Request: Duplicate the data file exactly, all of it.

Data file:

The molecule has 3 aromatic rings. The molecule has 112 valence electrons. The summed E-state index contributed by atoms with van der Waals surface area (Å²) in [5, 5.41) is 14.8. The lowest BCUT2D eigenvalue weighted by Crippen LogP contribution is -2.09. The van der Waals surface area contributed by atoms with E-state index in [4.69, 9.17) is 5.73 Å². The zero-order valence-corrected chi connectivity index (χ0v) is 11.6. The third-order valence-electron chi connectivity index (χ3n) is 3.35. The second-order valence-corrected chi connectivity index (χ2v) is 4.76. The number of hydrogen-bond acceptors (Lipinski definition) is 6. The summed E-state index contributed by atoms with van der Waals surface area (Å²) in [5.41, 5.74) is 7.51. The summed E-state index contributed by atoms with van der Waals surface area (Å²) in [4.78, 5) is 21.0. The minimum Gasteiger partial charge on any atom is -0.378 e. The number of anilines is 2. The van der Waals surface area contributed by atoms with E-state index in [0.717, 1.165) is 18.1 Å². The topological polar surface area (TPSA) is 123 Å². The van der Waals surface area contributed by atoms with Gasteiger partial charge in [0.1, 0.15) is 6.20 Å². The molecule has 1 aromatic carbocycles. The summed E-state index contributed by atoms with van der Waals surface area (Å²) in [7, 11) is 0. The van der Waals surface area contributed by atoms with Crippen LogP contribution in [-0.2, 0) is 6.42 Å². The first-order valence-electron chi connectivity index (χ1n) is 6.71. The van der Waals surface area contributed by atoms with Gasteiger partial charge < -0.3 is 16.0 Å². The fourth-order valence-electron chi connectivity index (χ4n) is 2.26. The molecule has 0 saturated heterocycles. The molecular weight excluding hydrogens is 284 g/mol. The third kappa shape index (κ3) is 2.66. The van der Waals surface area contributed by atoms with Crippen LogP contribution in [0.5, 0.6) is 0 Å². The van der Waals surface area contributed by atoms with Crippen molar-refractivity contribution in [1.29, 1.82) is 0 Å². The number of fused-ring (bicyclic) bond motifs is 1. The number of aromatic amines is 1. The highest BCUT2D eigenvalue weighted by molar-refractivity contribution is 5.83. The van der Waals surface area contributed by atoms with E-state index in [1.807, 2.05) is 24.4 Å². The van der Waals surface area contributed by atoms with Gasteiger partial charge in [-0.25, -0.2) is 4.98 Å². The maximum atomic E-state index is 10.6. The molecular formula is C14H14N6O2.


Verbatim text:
The molecule has 3 aromatic rings. The molecule has 112 valence electrons. The summed E-state index contributed by atoms with van der Waals surface area (Å²) in [5, 5.41) is 14.8. The lowest BCUT2D eigenvalue weighted by Crippen LogP contribution is -2.09. The van der Waals surface area contributed by atoms with E-state index in [4.69, 9.17) is 5.73 Å². The zero-order valence-corrected chi connectivity index (χ0v) is 11.6. The third-order valence-electron chi connectivity index (χ3n) is 3.35. The second-order valence-corrected chi connectivity index (χ2v) is 4.76. The number of hydrogen-bond acceptors (Lipinski definition) is 6. The summed E-state index contributed by atoms with van der Waals surface area (Å²) in [5.41, 5.74) is 7.51. The summed E-state index contributed by atoms with van der Waals surface area (Å²) in [4.78, 5) is 21.0. The minimum Gasteiger partial charge on any atom is -0.378 e. The number of anilines is 2. The van der Waals surface area contributed by atoms with E-state index in [0.717, 1.165) is 18.1 Å². The topological polar surface area (TPSA) is 123 Å². The van der Waals surface area contributed by atoms with Gasteiger partial charge in [0.1, 0.15) is 6.20 Å². The molecule has 1 aromatic carbocycles. The summed E-state index contributed by atoms with van der Waals surface area (Å²) in [7, 11) is 0. The van der Waals surface area contributed by atoms with Crippen LogP contribution in [-0.2, 0) is 6.42 Å². The first-order valence-electron chi connectivity index (χ1n) is 6.71. The van der Waals surface area contributed by atoms with Gasteiger partial charge < -0.3 is 16.0 Å². The fourth-order valence-electron chi connectivity index (χ4n) is 2.26. The molecule has 0 saturated heterocycles. The molecular weight excluding hydrogens is 284 g/mol. The third kappa shape index (κ3) is 2.66. The van der Waals surface area contributed by atoms with Crippen LogP contribution in [0.5, 0.6) is 0 Å². The van der Waals surface area contributed by atoms with Crippen molar-refractivity contribution in [1.29, 1.82) is 0 Å². The number of fused-ring (bicyclic) bond motifs is 1. The number of aromatic amines is 1. The highest BCUT2D eigenvalue weighted by molar-refractivity contribution is 5.83. The van der Waals surface area contributed by atoms with E-state index in [1.807, 2.05) is 24.4 Å². The van der Waals surface area contributed by atoms with Gasteiger partial charge in [-0.25, -0.2) is 4.98 Å². The maximum atomic E-state index is 10.6. The molecular formula is C14H14N6O2.